Many of the constellation's brighter stars are members of the Scorpius–Centaurus Association, a loose group of hot blue-white stars that appears to share a common origin and motion across the Milky Way. These include Alpha, Beta, Gamma, Zeta2 and (probably) Eta Muscae, as well as HD 100546, a blue-white Herbig Ae/Be star that is surrounded by a complex debris disk containing a large planet or brown dwarf and possible protoplanet. Two further star systems have been found to have planets. The constellation also contains two cepheid variables visible to the naked eye. Theta Muscae is a triple star system, the brightest member of which is a Wolf–Rayet star.NGC 6905
NGC 6905, also known as the Blue Flash Nebula, is a planetary nebula in the constellation Delphinus. It was discovered by William Herschel in 1784. The central star is 14.0 mag. The distance of the nebula, as with most planetary nebulae, is not well determined and estimates range between 1.7 and 2.6 kpc.The shape of NGC 6905 is characterised by an internal shell with angular dimensions 47" ×34" and roughly conical extensions, with ansae-type formations along the major axis. The nucleus of the nebula possesses one of the most broad emission of OVI emission lines among planetary nebulae. Moreover, OVIII emission has been detected in NGC 6905. The ansae were particularly intense in NII. The central star, a white dwarf is estimated to have surface temperature 150.000 K.NGC 6905 can be detected under dark skies with a 4-inch telescope, but it better observed with larger instruments.Wolf–Rayet star
Wolf–Rayet stars, often abbreviated as WR stars, are a rare heterogeneous set of stars with unusual spectra showing prominent broad emission lines of ionised helium and highly ionised nitrogen or carbon. The spectra indicate very high surface enhancement of heavy elements, depletion of hydrogen, and strong stellar winds. Their surface temperatures range from 30,000 K to around 200,000 K, hotter than almost all other stars. They were previously called W-type stars referring to their spectral classification.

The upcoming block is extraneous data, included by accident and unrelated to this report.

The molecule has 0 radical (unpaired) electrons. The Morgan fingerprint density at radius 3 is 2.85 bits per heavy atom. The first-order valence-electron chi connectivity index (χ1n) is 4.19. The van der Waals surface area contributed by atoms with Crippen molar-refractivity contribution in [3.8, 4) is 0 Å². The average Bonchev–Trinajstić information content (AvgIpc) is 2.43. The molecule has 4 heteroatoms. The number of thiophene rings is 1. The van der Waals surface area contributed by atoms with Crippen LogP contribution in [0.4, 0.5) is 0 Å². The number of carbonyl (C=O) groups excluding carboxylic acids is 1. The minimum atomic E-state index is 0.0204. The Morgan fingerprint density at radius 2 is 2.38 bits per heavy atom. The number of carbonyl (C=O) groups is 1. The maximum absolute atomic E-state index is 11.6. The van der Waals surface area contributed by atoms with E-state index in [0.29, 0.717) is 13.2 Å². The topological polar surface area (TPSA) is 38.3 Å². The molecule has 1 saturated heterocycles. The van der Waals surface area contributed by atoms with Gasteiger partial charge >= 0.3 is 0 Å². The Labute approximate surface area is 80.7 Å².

Classic (or Population I) Wolf–Rayet stars are evolved, massive stars that have completely lost their outer hydrogen and are fusing helium or heavier elements in the core. A subset of the population I WR stars show hydrogen lines in their spectra and are known as WNh stars; they are young extremely massive stars still fusing hydrogen at the core, with helium and nitrogen exposed at the surface by strong mixing and radiation-driven mass loss. A separate group of stars with WR spectra are the central stars of planetary nebulae (CSPNe), post asymptotic giant branch stars that were similar to the Sun while on the main sequence, but have now ceased fusion and shed their atmospheres to reveal a bare carbon-oxygen core.
All Wolf–Rayet stars are highly luminous objects due to their high temperatures—thousands of times the bolometric luminosity of the Sun (L☉) for the CSPNe, hundreds of thousands L☉ for the Population I WR stars, to over a million L☉ for the WNh stars—although not exceptionally bright visually since most of their radiation output is in the ultraviolet.
The naked-eye stars Gamma Velorum and Theta Muscae, as well as the most massive known star, R136a1 in 30 Doradus, are all Wolf–Rayet stars.
See also: Gum Nebula
New General Catalogue 5000 to 5499